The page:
Then, spend the money in ways that will produce students who think beyond the next test. Who are creative and intelligent. Who will add to the texture of society and make the country better than it is now.

I don't advocate simply throwing money down a hole. Throw money at enticing great teachers who will challenge our youth and make us better as a whole.

Teach science, not creationism. Let educated administrators create a curriculum free of social demands, of political and religious ideologies. Teach math. Basic math. Science. Linguistics. English. The basics. And teach them well. Teach computer sciences, chemical sciences. Things that will focus our kids and let them dream. Teach the ability to ask questions and not simply parrot answers.

Give teachers leeway to be creative and constructive. Think back to your own "best teachers". I'd go to Vegas with odds they weren't by the book regurgitations of a class. And you weren't one of 35 students vying for attention. They challenged you, they made you better as a result of taking their subject.

That is what we need to pay for.
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Re: Frank Church's news corner, the sequel.

Postby Robert Nason » Sun Feb 09, 2014 9:07 pm

My sister works in a school named after a very famous astronaut.

I wholeheatedly agree with your suggestions of what and how students should be taught. If more money will give us education like that, it will be money well spent. (And yes, "creationism" is a religious, not a scientific, explanation, and has no business being taught in public schools. Not even in the gussied-up version called "intelligent design.")

It may be wildly impractical, but I'm fond of Gore Vidal's notion that children should be taught the entire history of civilization, starting in first grade with the ancient world and working up through the middle ages, the Rensissance, the Enlightenment, and so on, covering all the arts and sciences and history, politics, religions and philosophies of each era. There are obvious flaws with this approach (such as: how do you teach Plato to first or second graders), but it has the advantage of giving every student a reasonably good understanding of the chronology and substance of human achievement, and implicitly discourages national tunnel-vision by showing that great civilizations preceded the birth of the US and others followed as well. I'd like to have had such an education myself.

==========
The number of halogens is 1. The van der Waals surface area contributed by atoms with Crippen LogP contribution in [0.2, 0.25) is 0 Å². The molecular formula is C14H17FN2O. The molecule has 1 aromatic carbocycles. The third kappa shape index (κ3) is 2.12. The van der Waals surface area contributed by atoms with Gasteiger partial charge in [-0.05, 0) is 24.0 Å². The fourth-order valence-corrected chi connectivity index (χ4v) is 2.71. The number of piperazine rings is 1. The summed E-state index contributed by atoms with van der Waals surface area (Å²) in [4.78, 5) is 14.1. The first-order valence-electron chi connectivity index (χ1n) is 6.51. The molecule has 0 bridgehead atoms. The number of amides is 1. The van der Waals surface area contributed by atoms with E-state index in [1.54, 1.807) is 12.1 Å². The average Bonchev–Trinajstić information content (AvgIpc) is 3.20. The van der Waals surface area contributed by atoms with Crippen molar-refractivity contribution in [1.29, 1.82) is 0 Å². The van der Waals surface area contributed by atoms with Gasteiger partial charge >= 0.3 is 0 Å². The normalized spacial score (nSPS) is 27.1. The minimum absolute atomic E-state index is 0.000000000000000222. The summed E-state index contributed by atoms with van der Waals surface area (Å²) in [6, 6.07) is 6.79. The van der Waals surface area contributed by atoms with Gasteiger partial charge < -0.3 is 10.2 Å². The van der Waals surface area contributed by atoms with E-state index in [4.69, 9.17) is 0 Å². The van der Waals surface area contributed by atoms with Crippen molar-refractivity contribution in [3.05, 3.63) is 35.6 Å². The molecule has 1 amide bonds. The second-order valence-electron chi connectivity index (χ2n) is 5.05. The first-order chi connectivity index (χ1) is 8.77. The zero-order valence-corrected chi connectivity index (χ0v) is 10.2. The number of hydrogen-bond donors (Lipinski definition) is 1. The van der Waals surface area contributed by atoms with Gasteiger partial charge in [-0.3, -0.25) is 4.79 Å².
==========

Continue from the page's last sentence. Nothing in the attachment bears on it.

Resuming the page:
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Re: Frank Church's news corner, the sequel.

Postby David Silver » Sun Feb 09, 2014 10:27 pm

Robert, I did something similar in my teaching of high school earth science and biology years ago. I taught those subjects by way of an historical review. It was controversial, and I took some grief from administrators and other teachers. But nobody could deny...the kids GOT it. Put science in an historical perspective, let the students see how the facts we hold true today evolved from the fallacies and misunderstood observations of the past, and it all has more weight and meaning to them. I started teaching different subjects that way when I was an instructor at the California Academy of Sciences long ago. It's all about exploring the grand narrative, making connections, and learning that NO knowledge exists in a vacuum. Unfortunately, the majority of teachers today insist on working in that vacuum...it's called tenure.
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Re: Frank Church's news corner, the sequel.

Postby Robert Nason » Mon Feb 10, 2014 12:41 am

David, that same historical approach to teaching science is the one used by Isaac Asimov in his many science books (all of them -- whether the ones for "grades 3-6," young adults, or adults). I had a devil of a time learning science until I discovered Asimov's wonderful books, and I still turn to them (and still struggle as the science evolves and becomes more complex). The traditional method, the one your superiors insisted on, gives you the solution to a long, fascinating mystery story with the story taken out. No wonder kids get bored and confused. Science is one of the greatest detective stories in the world, and if teachers draw students in on the story from the beginning, their imaginations can't help but be stimulated. Most of them, at least. Why can't the people who make the curriculums see that?